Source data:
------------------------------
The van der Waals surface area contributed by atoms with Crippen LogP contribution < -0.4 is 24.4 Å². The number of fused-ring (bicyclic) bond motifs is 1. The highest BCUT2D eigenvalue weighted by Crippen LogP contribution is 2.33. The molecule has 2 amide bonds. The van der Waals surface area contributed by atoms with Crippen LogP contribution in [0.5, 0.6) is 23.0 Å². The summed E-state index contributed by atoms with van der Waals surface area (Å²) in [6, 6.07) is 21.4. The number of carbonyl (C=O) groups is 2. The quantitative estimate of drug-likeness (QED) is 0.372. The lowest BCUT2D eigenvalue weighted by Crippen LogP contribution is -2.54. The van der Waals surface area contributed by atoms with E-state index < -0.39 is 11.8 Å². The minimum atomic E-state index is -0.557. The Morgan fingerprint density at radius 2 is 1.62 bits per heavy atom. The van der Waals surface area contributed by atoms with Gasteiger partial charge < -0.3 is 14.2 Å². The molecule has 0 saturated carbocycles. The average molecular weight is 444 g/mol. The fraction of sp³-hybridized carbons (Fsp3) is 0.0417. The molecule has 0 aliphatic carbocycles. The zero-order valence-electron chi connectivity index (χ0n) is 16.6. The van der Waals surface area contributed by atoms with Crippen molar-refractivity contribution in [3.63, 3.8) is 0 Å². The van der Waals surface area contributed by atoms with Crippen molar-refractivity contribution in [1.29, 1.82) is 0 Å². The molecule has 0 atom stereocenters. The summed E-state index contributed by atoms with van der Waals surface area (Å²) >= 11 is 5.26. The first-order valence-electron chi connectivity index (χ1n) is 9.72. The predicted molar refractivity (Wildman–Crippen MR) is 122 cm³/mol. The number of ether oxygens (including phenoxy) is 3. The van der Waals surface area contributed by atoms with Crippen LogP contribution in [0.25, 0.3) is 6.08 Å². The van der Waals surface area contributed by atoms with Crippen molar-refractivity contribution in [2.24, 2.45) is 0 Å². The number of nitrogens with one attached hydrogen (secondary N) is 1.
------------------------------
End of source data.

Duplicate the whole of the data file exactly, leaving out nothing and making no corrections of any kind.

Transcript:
The van der Waals surface area contributed by atoms with Crippen LogP contribution < -0.4 is 24.4 Å². The number of fused-ring (bicyclic) bond motifs is 1. The highest BCUT2D eigenvalue weighted by Crippen LogP contribution is 2.33. The molecule has 2 amide bonds. The van der Waals surface area contributed by atoms with Crippen LogP contribution in [0.5, 0.6) is 23.0 Å². The summed E-state index contributed by atoms with van der Waals surface area (Å²) in [6, 6.07) is 21.4. The number of carbonyl (C=O) groups is 2. The quantitative estimate of drug-likeness (QED) is 0.372. The lowest BCUT2D eigenvalue weighted by Crippen LogP contribution is -2.54. The van der Waals surface area contributed by atoms with E-state index < -0.39 is 11.8 Å². The minimum atomic E-state index is -0.557. The Morgan fingerprint density at radius 2 is 1.62 bits per heavy atom. The van der Waals surface area contributed by atoms with Gasteiger partial charge < -0.3 is 14.2 Å². The molecule has 0 saturated carbocycles. The average molecular weight is 444 g/mol. The fraction of sp³-hybridized carbons (Fsp3) is 0.0417. The molecule has 0 aliphatic carbocycles. The zero-order valence-electron chi connectivity index (χ0n) is 16.6. The van der Waals surface area contributed by atoms with Crippen molar-refractivity contribution in [3.63, 3.8) is 0 Å². The van der Waals surface area contributed by atoms with Crippen molar-refractivity contribution in [1.29, 1.82) is 0 Å². The molecule has 0 atom stereocenters. The summed E-state index contributed by atoms with van der Waals surface area (Å²) >= 11 is 5.26. The first-order valence-electron chi connectivity index (χ1n) is 9.72. The predicted molar refractivity (Wildman–Crippen MR) is 122 cm³/mol. The number of ether oxygens (including phenoxy) is 3. The van der Waals surface area contributed by atoms with Crippen LogP contribution in [0.25, 0.3) is 6.08 Å². The van der Waals surface area contributed by atoms with Crippen molar-refractivity contribution in [2.24, 2.45) is 0 Å². The number of nitrogens with one attached hydrogen (secondary N) is 1.